Skip to main content

Intel Z97 Express: Five Enthusiast Motherboards, $120 To $160

L337 Gaming Z97-Machine

ECS' marketing team is getting pretty good at using terminology familiar to gamers of the past, rebranding its game-centric product line under the L337 Gaming banner. Today’s candidate, the Z97-Machine, represents the value-oriented starting point of that family.

Gone are the stenciled-on Port 80 displays of the past, replaced with actual functioning parts. The firm doesn’t bundle in a bunch of third-party controllers, but instead focuses on the things that Z97 does best: one graphics card in a x16 link or two on a pair of x8 slots, M.2 without the new SATA Express cable interface, and USB 3.0 via four I/O panel ports and a front-panel header.

ECS even fills out the I/O panel with four additional USB 2.0 ports, and backs the GbE port with Intel’s i218V controller.

ECS doesn’t surprise neophytes by killing off two SATA ports when an M.2 module gets installed. Instead, the Z97-Machine dedicates two of the chipset’s six ports to M.2 and leaves only four SATA 6Gb/s cable headers.

The firm also gets rid of the slot beneath the top graphics card, because its designers know that slot become inaccessible anyway once a typical dual-slot graphics card is installed. We’re glad someone finally figured that out, though we’re not sure where three of the chipset’s eight lanes went.

ECS doesn’t offer builders a crippled bottom slot; the Z97-Machine doesn’t even have a bottom slot. A x1 link might have been nice. But designers instead placed voltage detection points and part of the Port 80 display there.

Noticing that, I went in search of other things that might be missing, but only came across the scarcity of USB 2.0 internal headers. Builders get two front-panel USB 3.0 and two front-panel USB 2.0 ports, and any bay panel devices they might have added should probably be scratched from the build sheet.

Assuming you’re going to build a simple performance machine and aren’t afraid of being ganked by the packaging, the Z97-Machine might be a great choice The only thing missing from the box was an SLI bridge, but we’re asking ECS to fix that little oversight.

  • onover
    The table detailing the motherboard features on page 1 ... Is it just me, or is the text a bit small?
    Reply
  • makishima
    The table detailing the motherboard features on page 1 ... Is it just me, or is the text a bit small?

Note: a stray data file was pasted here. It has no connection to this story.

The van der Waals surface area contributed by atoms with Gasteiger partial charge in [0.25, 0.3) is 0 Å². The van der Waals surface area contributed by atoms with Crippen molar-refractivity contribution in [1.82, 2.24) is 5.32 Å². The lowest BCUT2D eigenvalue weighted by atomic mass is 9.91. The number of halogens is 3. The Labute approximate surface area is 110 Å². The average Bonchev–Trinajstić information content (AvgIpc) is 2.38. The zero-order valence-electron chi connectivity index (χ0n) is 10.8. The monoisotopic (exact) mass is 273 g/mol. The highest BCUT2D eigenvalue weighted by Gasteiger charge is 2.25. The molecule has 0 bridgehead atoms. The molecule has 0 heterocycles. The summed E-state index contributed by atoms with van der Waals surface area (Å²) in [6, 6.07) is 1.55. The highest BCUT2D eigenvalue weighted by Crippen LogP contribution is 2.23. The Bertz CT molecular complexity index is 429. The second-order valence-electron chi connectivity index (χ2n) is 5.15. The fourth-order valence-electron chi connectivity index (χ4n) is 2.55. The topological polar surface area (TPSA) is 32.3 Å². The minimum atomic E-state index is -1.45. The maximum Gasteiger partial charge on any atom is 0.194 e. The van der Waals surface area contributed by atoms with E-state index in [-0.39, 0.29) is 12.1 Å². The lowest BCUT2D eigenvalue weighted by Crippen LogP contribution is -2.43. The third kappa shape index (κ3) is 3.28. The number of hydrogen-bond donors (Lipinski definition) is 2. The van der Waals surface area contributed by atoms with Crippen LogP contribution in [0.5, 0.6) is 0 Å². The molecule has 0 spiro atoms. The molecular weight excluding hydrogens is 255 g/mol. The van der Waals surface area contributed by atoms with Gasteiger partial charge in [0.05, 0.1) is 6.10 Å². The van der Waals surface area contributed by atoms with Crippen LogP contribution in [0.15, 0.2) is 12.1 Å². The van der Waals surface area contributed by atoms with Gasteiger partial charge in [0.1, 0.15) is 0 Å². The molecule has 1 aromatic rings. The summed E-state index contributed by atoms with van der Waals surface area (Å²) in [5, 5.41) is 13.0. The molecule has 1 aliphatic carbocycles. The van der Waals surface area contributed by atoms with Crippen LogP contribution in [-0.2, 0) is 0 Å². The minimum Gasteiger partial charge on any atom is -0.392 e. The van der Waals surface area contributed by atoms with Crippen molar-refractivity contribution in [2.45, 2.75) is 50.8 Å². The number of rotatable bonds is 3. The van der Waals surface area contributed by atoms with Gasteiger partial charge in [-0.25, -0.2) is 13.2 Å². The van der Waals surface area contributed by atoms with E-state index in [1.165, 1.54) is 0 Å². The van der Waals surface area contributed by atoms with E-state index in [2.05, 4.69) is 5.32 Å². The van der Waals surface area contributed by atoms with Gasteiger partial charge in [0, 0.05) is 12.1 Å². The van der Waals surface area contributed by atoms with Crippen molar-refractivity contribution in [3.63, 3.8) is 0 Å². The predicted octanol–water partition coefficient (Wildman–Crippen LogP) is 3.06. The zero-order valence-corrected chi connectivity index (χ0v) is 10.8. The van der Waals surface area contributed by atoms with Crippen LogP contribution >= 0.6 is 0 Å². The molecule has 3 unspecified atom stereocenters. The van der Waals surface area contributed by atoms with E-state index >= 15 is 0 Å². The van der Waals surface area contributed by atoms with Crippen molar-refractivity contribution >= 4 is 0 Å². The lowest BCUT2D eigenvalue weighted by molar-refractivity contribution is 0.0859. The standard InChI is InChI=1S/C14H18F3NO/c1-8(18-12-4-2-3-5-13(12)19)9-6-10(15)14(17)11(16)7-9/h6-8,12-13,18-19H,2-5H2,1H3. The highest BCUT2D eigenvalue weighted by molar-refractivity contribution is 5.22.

I find it small
    Reply
  • Someone Somewhere
    I'd like to see a review on the significance of the 'killer' NICs... I highly doubt they have any difference besides branding.
    Reply
  • SteelCity1981
    so intel it seems doesn't have much faith in their own thunderbolt considering there is no thunderbolt ports on this new chipset!
    Reply
  • H4X3R
    The Asrock one is better. Not everyone will be using XSplit, and as tradesman1 (a moderator on this site) said "I myself won't touch MSI mobos due to the poor QC".
    Reply
  • Crashman
    13285086 said:
    so intel it seems doesn't have much faith in their own thunderbolt considering there is no thunderbolt ports on this new chipset!
    READ PAGE ONE to find out why this chipset has the same features as the previous chipset.

    Reply
  • H4X3R
    Good review :) I am looking forward to the best price:features motherboard review though (extreme6). I have a quick question crashman: Do asrock still use Capxxon caps (or just crappy caps in general). I would like to know the company of the caps if possible, once again, thank you :)
    Reply
  • Crashman
    13285142 said:
    Good review :) I am looking forward to the best price:features motherboard review though (extreme6). I have a quick question crashman: Do asrock still use Capxxon caps (or just crappy caps in general). I would like to know the company of the caps if possible, once again, thank you :)
    I wish I knew. It appears that they get their caps custom-wrapped to get the gold color, and that the custom wrapping only has specifications (no branding).

    Reply
  • tarkhein
    I'd like to see a review on the significance of the 'killer' NICs... I highly doubt they have any difference besides branding.

    Not exactly the most comprehensive review, but here is Asus' take on NICs: http://rog.asus.com/312772014/labels/guides/tried-and-tested-why-intel-ethernet-is-still-better-for-gaming/
    Reply
  • Someone Somewhere
    Of course, they're testing throughput, and latency is what is generally considered to matter.
    Reply